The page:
> would shut it up, but I have no idea what to make of such a thing.
>

Oh, you're right.  I was confusing the manual way of doing Python-side
polymorphism (derived-class holders) with the more automatic (and
better) way you're doing it (with wrapper).  Your original code was fine
in that regard.

Anyhow, looking closer, here's what you need to do:

  - Put your code back to what it was before I told you to change it.

  - Add another line, after the class wrappers:

register_ptr_to_python< boost::shared_ptr<Communicatable> >();

That explicitly registers a shared_ptr converter for Communicatable.
I'm not sure why Boost.Python doesn't automatically do that when you
register converters for its derived classes (those are registered by
putting the shared_pr types in the template parameters to class_).  It
might just be an oversight, or it might be that doing the base class
registration automatically would cause problems in some contexts.


Jim

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Re: How do I make correct wrappers to interfaces while using shared_ptrs?

Adam Preble

On Sat, Feb 4, 2012 at 8:48 PM, Jim Bosch <[hidden email]> wrote:
Oh, you're right.  I was confusing the manual way of doing Python-side polymorphism (derived-class holders) with the more automatic (and better) way you're doing it (with wrapper).  Your original code was fine in that regard.

Anyhow, looking closer, here's what you need to do:

 - Put your code back to what it was before I told you to change it.

 - Add another line, after the class wrappers:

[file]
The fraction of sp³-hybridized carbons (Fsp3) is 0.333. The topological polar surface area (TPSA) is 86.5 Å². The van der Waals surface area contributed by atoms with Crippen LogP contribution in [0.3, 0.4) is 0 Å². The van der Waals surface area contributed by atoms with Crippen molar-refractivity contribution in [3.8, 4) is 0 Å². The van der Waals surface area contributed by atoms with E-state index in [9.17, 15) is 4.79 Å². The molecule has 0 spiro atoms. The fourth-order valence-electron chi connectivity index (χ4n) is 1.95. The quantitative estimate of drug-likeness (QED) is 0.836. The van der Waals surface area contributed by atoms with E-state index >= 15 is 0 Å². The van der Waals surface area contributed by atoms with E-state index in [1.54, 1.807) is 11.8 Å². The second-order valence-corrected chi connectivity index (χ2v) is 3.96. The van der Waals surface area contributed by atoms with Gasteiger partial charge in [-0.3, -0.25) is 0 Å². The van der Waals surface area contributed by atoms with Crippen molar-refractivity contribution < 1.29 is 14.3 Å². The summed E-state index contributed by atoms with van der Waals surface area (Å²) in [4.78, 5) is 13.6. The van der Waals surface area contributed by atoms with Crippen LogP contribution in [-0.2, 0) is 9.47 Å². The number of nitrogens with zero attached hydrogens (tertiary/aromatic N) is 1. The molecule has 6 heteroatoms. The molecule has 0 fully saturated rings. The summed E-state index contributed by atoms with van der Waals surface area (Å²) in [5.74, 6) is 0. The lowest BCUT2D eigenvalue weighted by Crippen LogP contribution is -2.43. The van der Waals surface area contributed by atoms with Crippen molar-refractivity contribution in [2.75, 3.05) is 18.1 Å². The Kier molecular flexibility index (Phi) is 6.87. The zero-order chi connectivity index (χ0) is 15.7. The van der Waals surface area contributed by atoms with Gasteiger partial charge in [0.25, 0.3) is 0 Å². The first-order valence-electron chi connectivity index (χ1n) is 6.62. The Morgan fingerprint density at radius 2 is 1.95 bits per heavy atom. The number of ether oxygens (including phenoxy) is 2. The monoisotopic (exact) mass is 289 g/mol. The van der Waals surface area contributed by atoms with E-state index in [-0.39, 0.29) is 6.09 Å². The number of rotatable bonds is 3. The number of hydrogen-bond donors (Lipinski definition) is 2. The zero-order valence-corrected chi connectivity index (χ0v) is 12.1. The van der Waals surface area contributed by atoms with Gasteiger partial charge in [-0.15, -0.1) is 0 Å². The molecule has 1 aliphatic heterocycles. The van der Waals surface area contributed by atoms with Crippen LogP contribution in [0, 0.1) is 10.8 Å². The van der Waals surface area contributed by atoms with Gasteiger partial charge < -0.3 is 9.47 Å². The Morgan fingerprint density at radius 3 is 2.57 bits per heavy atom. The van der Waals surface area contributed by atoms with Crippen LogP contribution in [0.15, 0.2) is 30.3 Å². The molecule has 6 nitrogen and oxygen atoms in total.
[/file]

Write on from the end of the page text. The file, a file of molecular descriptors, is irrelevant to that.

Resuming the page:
register_ptr_to_python< boost::shared_ptr<Communicatable> >();

That explicitly registers a shared_ptr converter for Communicatable. I'm not sure why Boost.Python doesn't automatically do that when you register converters for its derived classes (those are registered by putting the shared_pr types in the template parameters to class_).  It might just be an oversight, or it might be that doing the base class registration automatically would cause problems in some contexts.


The appears to do the trick.  I'm wondering--how do you figure out stuff like that?  That isn't the kind of thing that could have just occurred to me.  

This little test program works, but so far I haven't resolved the crash in my more complicated code that's coming a Python subclass of a C class trying to get a callback from Python instance of a C class . . . it's rough even explaining it.  I'll have to review my code and make sure I'm doing that in all the right places.  Either I get it working because of these little things here, or I'll be back with a modification of this source to show the problem with shared_ptr conversion that I was seeing.

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Re: How do I make correct wrappers to interfaces while using shared_ptrs?

Jim Bosch-2
On 02/05/2012 12:56 AM, Adam Preble wrote:

>
> On Sat, Feb 4, 2012 at 8:48 PM, Jim Bosch <[hidden email]
> <mailto:[hidden email]>> wrote:
>
>     Oh, you're right.  I was confusing the manual way of doing
>     Python-side polymorphism (derived-class holders) with the more
>     automatic (and better) way you're doing it (with wrapper).  Your
>     original code was fine in that regard.
>
>     Anyhow, looking closer, here's what you need to do:
>